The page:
Trinity Square, Axminster, Devon EX13 5AN www.rivercottage.net
When Hugh Fearnley-Whittingstall’s distinctive curly flop first appeared on our T.V. screens over a decade ago, with his big dream of becoming a smallholder, we were captivated. While the City of London, in the most part, was no longer the picture of 80s power suits, three hour boozy lunches and late nights that extended to early mornings, the whiff of the rat race was still quite a stench. To just up-root the urbanite and bulldoze him into the rural “Good Life” was, to some, ideological but practically unsound. Many have tried and failed.
But we weren’t any less intrigued by the small doses of River Cottage that’s graced our screens in the years since. If anything, that frisson of against-the-odds was what kept us rooting for him all these years. There was something so extraordinarily appealing about his grass-roots approach that got us championing him to succeed, from his “Chicken Out!” campaign to the most recent “Fish Fight”.
It’s been no secret that I’m a fan.
So when I spotted the road sign pointing to Axminster on the drive back to London, after a week long gastronomic trip to the South West, I instantly read River Cottage Canteen. It’s not so much that I read rave reviews on it or that it had recently opened to roaring hype – it was plainly shameless star gazing on a foodie twist.
It was the perfect time to visit River Cottage.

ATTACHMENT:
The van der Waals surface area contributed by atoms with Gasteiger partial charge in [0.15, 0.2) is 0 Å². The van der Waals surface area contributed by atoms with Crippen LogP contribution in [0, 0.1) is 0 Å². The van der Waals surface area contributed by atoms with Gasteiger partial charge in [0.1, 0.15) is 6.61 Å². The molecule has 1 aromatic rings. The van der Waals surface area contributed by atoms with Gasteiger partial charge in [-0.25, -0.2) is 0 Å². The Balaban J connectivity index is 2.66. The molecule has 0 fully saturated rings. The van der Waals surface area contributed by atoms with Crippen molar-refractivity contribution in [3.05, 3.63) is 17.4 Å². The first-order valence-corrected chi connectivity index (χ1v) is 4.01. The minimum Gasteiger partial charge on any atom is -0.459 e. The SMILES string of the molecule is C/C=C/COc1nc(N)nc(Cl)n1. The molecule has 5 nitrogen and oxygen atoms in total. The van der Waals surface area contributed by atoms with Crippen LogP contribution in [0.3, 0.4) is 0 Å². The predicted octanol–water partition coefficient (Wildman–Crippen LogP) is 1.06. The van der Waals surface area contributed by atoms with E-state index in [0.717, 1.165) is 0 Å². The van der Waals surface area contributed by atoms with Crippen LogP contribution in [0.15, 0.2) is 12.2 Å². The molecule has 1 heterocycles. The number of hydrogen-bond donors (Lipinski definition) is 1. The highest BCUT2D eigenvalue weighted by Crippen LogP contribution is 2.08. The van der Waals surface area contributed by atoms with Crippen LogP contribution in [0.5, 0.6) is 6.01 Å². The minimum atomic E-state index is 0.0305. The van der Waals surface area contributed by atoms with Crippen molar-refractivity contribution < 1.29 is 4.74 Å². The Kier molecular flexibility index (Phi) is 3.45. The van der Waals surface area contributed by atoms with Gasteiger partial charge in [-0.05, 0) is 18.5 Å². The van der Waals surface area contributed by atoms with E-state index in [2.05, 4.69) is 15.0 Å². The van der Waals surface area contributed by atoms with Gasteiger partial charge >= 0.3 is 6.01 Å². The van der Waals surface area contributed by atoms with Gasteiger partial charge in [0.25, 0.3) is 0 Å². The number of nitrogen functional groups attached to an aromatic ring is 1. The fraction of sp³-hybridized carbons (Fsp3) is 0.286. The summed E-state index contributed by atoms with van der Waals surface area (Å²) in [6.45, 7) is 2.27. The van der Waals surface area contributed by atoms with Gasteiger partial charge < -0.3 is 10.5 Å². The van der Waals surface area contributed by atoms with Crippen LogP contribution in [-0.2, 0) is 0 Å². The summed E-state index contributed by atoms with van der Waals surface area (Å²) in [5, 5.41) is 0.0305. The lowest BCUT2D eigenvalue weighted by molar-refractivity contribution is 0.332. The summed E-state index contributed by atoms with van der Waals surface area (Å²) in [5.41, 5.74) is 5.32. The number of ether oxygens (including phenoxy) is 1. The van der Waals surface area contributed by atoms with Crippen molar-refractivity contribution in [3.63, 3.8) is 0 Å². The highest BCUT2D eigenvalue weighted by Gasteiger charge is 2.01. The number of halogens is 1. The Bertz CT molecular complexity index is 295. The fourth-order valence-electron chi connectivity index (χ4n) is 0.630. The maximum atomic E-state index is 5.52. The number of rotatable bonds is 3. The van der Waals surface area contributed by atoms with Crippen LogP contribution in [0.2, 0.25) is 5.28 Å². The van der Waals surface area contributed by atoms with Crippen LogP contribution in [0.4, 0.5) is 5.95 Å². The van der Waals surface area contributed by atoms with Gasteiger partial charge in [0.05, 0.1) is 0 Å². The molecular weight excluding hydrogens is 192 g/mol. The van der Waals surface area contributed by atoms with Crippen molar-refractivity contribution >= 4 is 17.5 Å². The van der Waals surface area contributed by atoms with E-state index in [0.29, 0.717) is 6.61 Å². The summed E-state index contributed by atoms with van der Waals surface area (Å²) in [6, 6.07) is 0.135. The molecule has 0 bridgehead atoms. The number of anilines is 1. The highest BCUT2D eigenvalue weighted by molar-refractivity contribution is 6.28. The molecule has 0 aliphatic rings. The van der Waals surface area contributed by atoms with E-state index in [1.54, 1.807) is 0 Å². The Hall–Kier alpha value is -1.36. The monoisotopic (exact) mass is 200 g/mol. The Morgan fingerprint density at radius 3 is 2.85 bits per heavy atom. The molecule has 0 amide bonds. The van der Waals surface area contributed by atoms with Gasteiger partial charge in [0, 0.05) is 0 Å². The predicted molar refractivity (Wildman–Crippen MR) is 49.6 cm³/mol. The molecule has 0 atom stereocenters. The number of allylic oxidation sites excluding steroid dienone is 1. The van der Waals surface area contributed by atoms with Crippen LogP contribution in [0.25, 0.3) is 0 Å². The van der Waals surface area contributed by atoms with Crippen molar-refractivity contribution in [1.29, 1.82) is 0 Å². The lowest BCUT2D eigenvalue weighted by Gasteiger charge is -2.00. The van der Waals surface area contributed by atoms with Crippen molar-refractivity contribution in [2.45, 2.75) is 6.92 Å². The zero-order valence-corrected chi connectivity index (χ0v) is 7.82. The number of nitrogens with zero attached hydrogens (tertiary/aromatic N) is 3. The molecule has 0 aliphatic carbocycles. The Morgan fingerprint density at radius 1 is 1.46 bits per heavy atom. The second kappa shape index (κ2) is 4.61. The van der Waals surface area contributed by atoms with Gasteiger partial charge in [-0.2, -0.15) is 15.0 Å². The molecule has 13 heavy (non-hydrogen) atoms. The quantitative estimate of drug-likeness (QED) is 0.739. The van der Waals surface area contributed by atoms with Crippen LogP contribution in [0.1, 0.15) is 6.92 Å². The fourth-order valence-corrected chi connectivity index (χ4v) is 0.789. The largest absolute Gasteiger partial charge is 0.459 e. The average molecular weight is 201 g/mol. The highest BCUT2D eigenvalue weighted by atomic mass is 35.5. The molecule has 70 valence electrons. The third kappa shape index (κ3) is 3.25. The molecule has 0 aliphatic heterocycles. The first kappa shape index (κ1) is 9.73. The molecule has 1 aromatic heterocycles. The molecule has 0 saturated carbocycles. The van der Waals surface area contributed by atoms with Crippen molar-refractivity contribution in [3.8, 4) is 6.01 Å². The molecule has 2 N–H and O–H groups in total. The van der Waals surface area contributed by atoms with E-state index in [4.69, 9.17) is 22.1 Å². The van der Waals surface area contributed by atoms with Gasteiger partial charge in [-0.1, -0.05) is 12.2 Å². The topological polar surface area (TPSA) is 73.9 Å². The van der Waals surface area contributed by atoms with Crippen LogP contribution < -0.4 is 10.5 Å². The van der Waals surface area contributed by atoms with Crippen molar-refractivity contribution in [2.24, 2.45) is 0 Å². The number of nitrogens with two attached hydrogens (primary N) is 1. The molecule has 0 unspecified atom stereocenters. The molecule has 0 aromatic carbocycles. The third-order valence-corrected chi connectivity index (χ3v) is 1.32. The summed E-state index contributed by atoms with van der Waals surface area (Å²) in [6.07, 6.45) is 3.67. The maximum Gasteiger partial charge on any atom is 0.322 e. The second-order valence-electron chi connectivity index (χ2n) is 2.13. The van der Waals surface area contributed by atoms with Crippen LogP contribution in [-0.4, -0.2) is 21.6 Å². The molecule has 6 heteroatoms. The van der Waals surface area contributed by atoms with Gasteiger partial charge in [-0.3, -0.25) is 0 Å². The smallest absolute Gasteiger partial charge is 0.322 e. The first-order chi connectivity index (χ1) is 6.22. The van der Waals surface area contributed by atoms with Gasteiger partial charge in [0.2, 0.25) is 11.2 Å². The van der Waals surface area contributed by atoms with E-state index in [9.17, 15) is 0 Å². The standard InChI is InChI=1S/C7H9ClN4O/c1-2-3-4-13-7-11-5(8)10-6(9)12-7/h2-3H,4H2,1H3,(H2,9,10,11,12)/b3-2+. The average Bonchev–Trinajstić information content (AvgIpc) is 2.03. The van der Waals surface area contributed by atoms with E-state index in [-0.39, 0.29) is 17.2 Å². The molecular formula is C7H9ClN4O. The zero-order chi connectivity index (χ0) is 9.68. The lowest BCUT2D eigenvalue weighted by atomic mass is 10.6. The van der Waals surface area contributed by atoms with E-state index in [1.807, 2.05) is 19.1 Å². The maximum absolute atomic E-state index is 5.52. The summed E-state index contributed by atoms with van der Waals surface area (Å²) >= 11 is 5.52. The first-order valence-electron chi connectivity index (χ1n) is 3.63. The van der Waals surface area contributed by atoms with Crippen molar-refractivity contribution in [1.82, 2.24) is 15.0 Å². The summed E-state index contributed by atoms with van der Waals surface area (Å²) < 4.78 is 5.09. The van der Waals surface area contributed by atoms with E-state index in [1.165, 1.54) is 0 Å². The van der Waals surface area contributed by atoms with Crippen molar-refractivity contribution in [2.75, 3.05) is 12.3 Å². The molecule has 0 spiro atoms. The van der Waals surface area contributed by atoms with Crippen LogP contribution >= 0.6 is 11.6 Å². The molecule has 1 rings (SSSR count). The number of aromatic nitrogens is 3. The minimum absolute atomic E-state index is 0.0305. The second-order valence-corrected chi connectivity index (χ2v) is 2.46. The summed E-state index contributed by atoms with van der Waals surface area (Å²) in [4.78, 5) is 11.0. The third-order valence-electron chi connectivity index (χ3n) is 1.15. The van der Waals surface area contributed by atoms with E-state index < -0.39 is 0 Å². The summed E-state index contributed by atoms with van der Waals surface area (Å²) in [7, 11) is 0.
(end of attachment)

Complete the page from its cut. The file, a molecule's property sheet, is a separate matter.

The mid-summer sun was beginning to think about setting but it was still bright enough to highlight the rich foliage in Axminster. Without booking, it was possible to secure an early evening table, allowing ample time to explore the market town and grab a half pint of cider in the Axminster Inn.
Of course being super keen, I arrived back promptly before 6pm when evening service was due to begin. The deli and the restaurant were both closed in preparation and I, along with the other congregates, waited patiently outside basking in the warm weather. The anticipation built up in the waiting made the excitement of being allowed in all the more intense.
The deli and associated café space was the first bit to pass through before entering the restaurant. The main restaurant itself, a converted barn style room, was every bit the rustic charm I had imagined. At the far end was a chalk board menu suspended in front of a moss green wall. Against the soft light filtering in from the ceiling, it was in fact the very same moss green as the colour of my bed room wall. This felt like home.
As I settled down for dinner, I began to deeply regret indulging on the three giant scoops of, albeit very good, ice cream just a few miles up the road. Here was my chance to sample that very back-to-basics Hugh Fearnley-Whittingstall menu, which I would probably never make at home. After all, how often am I going to source guinea fowl for terrines or pollack to roast?
A light elderflower fizz toasted the summer and moistened the palate for the farmhouse style bread, then the courses arrived in quick succession.
A nominally shared plate of grilled sardines made a seemingly raw and yet perfect tasting start. The pair of mains that followed were braised rose veal with carrots, peas and herbs; and pan roasted, quick smoked pigeon breasts with creamy lentils, broad beans, sage and bacon. If there were bones to fall away from, the meat from each would have melted away beautifully. After much deliberation, it was decided that it was impossible to leave without at least trying the gooseberry fumble – an overtly creamy and cholesterol raising number which proved too much, in the end.
The efficiency of the service meant that barely an hour and half later, it was time to hit the road again. This time, the sun was really starting to set and my appetite, for the time being at least, was satiated.